The Ursuline Order marks its 150th anniversary of working in the East End fittingly just a few months before the area is set to be engulfed by the Olympics.
The Ursuline convent is literally a couple of miles from the Olympic Park, situated at the back of St Angela’s school in Grosvenor Road, Forest Gate.
The house will be one of the places where families of athletes from developing countries will come to stay.
“We will be working with people here, offering hospitality - including bed and board - to the families of athletes from the developing countries," said Sister Catherine Kelly, who is one of the four remaining nuns living at the Ursuline house.
The number of nuns has certainly come down over the past few years, going from 50 based at Forest Gate in 1962 to the four left today. But those that remain continue to do the work of the Ursulines in the community.
The Belgium based Ursuline order first came to London in 1851 but encountered such hostility that some returned home. Then 11 years later they were invited back by local priest Father James McQuoin to start a school. The sisters received much support at the time from Cardinal Nicholas Wiseman.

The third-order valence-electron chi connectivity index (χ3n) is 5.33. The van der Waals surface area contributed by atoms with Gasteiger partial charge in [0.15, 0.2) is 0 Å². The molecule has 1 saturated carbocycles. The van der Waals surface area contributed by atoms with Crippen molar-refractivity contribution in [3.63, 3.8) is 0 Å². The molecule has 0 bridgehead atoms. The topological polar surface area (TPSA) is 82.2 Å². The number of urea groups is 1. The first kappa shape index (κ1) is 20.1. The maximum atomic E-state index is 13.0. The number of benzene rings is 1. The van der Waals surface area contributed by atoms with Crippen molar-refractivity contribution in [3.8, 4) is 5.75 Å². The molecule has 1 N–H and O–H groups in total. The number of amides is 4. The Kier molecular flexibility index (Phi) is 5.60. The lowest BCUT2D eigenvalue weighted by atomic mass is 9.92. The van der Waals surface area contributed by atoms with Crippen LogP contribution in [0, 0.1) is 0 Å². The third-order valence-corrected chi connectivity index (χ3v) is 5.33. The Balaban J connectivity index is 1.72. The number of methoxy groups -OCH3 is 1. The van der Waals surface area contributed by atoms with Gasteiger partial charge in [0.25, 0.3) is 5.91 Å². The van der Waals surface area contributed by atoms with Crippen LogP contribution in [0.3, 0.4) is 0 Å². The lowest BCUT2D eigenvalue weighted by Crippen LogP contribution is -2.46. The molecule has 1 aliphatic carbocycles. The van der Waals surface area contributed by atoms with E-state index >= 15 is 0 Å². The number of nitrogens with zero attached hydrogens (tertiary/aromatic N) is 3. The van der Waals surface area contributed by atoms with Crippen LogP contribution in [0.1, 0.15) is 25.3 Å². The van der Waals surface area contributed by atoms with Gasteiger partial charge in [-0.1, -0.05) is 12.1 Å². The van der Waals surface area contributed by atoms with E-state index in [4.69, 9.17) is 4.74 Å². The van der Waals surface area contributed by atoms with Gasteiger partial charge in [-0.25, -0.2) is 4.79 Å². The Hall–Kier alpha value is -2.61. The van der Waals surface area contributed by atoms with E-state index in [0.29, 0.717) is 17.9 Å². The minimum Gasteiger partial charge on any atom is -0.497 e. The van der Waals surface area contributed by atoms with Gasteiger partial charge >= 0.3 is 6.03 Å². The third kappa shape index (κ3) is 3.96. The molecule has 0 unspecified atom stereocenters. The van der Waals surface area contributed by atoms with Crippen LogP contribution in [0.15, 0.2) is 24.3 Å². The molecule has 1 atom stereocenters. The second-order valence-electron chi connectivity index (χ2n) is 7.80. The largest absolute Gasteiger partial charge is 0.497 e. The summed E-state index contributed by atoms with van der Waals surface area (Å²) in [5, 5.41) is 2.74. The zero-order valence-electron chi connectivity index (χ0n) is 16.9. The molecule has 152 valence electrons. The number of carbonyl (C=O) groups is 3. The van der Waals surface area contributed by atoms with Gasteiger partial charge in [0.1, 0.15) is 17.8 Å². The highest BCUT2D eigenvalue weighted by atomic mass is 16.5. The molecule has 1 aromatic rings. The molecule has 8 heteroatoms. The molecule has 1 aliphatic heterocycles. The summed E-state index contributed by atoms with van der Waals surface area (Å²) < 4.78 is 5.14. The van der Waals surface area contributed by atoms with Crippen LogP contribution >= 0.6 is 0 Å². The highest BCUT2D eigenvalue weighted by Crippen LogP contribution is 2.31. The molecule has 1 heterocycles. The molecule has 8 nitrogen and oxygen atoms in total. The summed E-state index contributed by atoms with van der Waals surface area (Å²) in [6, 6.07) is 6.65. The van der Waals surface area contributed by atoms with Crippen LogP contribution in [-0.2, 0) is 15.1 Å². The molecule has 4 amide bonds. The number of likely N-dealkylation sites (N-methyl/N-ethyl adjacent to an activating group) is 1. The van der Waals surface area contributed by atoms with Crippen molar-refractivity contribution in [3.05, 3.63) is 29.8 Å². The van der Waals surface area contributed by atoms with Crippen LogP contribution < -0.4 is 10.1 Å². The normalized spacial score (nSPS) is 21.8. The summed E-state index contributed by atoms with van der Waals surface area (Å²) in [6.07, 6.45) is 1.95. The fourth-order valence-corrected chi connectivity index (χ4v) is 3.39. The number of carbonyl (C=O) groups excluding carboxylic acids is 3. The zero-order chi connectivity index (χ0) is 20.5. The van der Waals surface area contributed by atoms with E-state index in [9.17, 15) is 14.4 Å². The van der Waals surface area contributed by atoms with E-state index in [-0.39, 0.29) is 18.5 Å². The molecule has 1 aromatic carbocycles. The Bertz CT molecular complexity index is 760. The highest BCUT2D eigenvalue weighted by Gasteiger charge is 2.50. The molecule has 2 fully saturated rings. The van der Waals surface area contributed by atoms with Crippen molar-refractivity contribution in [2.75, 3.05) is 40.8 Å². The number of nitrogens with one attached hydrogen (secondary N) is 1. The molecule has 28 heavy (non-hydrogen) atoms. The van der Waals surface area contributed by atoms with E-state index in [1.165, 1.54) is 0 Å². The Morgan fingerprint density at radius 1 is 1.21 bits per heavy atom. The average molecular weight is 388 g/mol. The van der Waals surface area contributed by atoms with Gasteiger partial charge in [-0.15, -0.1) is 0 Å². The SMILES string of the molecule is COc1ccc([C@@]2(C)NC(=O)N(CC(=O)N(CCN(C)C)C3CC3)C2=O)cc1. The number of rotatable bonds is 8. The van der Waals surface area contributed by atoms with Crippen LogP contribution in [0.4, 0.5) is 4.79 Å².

It was from here that St Angela’s school developed. Further schools followed in nearby Ilford, Brentwood and Wimbledon in south London.
St Angela’s was initially for borders, there were seven by 1863 when Cardinal Wiseman visited. In the 1870s, St Angela’s, a day school for girls grew up alongside the boarding section. The popularity of the school grew with 800 girls attending by 1934.
“There were fees, but the school was made accessible to local girls,” said Sister Una McCreesh, one of the remaining Ursuline nuns, who retired as head of St Angela’s in 1993 after 17 years in charge.
The early years of St Angela’s were marked by some visionary strong heads. The first, Sister Xavier Hynes, served from 1878 to 1921, then Sister Angela Boord who retired in 1934. Sister Angela Mary Reidy was the head to guide the school through the war years, becoming the first to implement the 1944 Education Act together with nearby boys school St Bonaventure’s.